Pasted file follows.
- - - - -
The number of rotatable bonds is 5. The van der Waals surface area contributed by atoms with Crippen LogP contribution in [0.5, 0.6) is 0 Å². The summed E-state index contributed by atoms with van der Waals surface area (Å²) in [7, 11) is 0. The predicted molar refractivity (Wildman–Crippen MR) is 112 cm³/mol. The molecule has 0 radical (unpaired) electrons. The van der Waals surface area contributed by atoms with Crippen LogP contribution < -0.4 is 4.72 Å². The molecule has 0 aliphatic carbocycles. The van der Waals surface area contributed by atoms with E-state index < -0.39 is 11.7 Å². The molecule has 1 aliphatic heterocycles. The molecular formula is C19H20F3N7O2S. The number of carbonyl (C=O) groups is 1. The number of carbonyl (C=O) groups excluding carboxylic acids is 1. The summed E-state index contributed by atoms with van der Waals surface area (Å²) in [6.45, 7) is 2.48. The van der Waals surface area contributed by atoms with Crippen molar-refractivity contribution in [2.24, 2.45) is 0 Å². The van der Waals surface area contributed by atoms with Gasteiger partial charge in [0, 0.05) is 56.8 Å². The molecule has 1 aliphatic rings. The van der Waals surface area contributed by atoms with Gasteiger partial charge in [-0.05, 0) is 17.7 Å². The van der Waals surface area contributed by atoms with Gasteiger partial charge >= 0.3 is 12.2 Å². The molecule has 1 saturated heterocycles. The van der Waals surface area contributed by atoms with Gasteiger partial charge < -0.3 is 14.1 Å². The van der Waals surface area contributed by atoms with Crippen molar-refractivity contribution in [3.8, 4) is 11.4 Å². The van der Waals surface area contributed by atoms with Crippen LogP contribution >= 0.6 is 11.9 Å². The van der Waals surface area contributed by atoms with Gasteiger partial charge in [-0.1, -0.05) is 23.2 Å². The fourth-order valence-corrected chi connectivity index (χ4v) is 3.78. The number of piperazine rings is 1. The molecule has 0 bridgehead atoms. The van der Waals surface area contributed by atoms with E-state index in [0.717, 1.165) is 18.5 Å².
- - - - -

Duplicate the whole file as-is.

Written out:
The number of rotatable bonds is 5. The van der Waals surface area contributed by atoms with Crippen LogP contribution in [0.5, 0.6) is 0 Å². The summed E-state index contributed by atoms with van der Waals surface area (Å²) in [7, 11) is 0. The predicted molar refractivity (Wildman–Crippen MR) is 112 cm³/mol. The molecule has 0 radical (unpaired) electrons. The van der Waals surface area contributed by atoms with Crippen LogP contribution < -0.4 is 4.72 Å². The molecule has 0 aliphatic carbocycles. The van der Waals surface area contributed by atoms with E-state index < -0.39 is 11.7 Å². The molecule has 1 aliphatic heterocycles. The molecular formula is C19H20F3N7O2S. The number of carbonyl (C=O) groups is 1. The number of carbonyl (C=O) groups excluding carboxylic acids is 1. The summed E-state index contributed by atoms with van der Waals surface area (Å²) in [6.45, 7) is 2.48. The van der Waals surface area contributed by atoms with Crippen molar-refractivity contribution in [2.24, 2.45) is 0 Å². The van der Waals surface area contributed by atoms with Gasteiger partial charge in [0, 0.05) is 56.8 Å². The molecule has 1 aliphatic rings. The van der Waals surface area contributed by atoms with Gasteiger partial charge in [-0.05, 0) is 17.7 Å². The van der Waals surface area contributed by atoms with Gasteiger partial charge >= 0.3 is 12.2 Å². The molecule has 1 saturated heterocycles. The van der Waals surface area contributed by atoms with Gasteiger partial charge < -0.3 is 14.1 Å². The van der Waals surface area contributed by atoms with Crippen molar-refractivity contribution in [3.8, 4) is 11.4 Å². The van der Waals surface area contributed by atoms with Crippen LogP contribution >= 0.6 is 11.9 Å². The van der Waals surface area contributed by atoms with Gasteiger partial charge in [-0.1, -0.05) is 23.2 Å². The fourth-order valence-corrected chi connectivity index (χ4v) is 3.78. The number of piperazine rings is 1. The molecule has 0 bridgehead atoms. The van der Waals surface area contributed by atoms with E-state index in [0.717, 1.165) is 18.5 Å².